“My dad’s hobby was making cine films,” Dave says. “I remember the day we all sat down to watch the latest. My mother didn’t drink but the way she was walking towards the camera, she looked drunk.”
After that, her balance worsened. “She was carrying the lunch from the kitchen to the table one day and, all of a sudden, she fell to the floor.”
Worse was to come. “Dad worked shifts from 2pm to 10pm. I was sitting downstairs around 6pm a couple of weeks later and I suddenly heard this loud thud from above. I ran upstairs and Mum was lying on the floor, unable to get up.
“I was too small to lift her and no one else was in the house. So I covered her with a blanket and put a pillow under her head. Then I went downstairs and made a cheese and potato pie for my dad’s supper.”
Margaret was admitted to the local Barrow-on-Furness hospital for a series of lumbar punctures. The diagnosis when it came was unambiguous: she had multiple sclerosis, a condition that affects the brain and spinal cord. “There are two types,” says Dave, 61, “one where you get periods of remission and one that progresses quickly and without a break. Mum’s was the second.” Within two years, Margaret was in a wheelchair.
Hairy Bikers star Dave Myers
“It was catastrophic,” he recalls. “Her vision was badly impaired and she became deeply depressed. She was given Valium to address that by day and then barbiturates, a dirty form of sleeping tablets, at night.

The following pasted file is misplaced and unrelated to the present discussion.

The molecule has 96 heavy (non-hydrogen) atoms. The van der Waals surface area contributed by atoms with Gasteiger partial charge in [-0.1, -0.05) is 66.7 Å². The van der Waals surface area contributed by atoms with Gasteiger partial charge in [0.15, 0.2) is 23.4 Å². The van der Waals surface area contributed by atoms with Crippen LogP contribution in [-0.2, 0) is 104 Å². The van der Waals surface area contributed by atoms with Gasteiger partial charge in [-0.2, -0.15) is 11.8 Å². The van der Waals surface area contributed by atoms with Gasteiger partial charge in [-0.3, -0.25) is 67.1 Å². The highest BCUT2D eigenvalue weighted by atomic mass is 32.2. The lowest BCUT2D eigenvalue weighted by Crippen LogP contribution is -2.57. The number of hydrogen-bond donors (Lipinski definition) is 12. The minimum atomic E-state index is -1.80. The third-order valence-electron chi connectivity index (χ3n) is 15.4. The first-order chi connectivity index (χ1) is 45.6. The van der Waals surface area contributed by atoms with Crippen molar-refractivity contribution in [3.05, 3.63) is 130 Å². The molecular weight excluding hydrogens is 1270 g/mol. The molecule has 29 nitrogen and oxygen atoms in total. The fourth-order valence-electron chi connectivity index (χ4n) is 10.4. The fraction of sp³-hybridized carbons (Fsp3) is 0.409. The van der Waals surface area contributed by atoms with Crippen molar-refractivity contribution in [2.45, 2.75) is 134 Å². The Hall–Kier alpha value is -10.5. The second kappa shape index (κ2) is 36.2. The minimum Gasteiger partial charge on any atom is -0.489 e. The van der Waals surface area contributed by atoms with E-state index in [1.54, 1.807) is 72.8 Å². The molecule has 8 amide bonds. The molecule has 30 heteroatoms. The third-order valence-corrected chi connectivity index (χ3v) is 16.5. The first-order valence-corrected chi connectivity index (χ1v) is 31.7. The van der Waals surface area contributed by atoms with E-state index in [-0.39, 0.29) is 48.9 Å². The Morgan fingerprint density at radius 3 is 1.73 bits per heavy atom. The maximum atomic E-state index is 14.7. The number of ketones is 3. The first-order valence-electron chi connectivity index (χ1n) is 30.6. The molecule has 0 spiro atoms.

“She’d been such an ebullient, outgoing woman. She and her two sisters, Edith and Marion, were like the Three Amigos. But, as her condition deteriorated, she’d sit in her wheelchair, her head locked on her chest.
“Everything changed and not only for her. I don’t want to sound melodramatic but, in many ways, it was the end of my childhood. Dad and I became Mum’s carers. It meant I grew old too quickly.” Dave will never forget the struggle of getting his mother to her bedroom each night.
“We’d get her to the foot of the stairs. Dad would put his arms underneath her shoulders and I’d take her legs and then we’d bump her upstairs, step by step.”
He also had to help her with the commode kept in the front room on the ground floor of the two-up, two-down terrace house.
“I’d place her feet on the ground, put her hands around my neck, swing her round and lower her on to the pot.”
What impact did all of this have on Dave, not yet a teenager?
Dave as a little boy, with his doting mother Margaret
“If you’d asked me at the time, I’d have told you that I wasn’t angry or bitter. This was simply something that had happened and we all just had to get on with it.
“But then I developed alopecia. My hair started coming out in clumps and that can’t have been coincidental. Clearly, I was internalising my problems – my grief, if you like – and this was the result.”
When Asda opened a large store near Dave’s home, he was despatched to do the weekly shop. Many children would find that a burden, but for Dave it was the start of a lifelong fascination with food.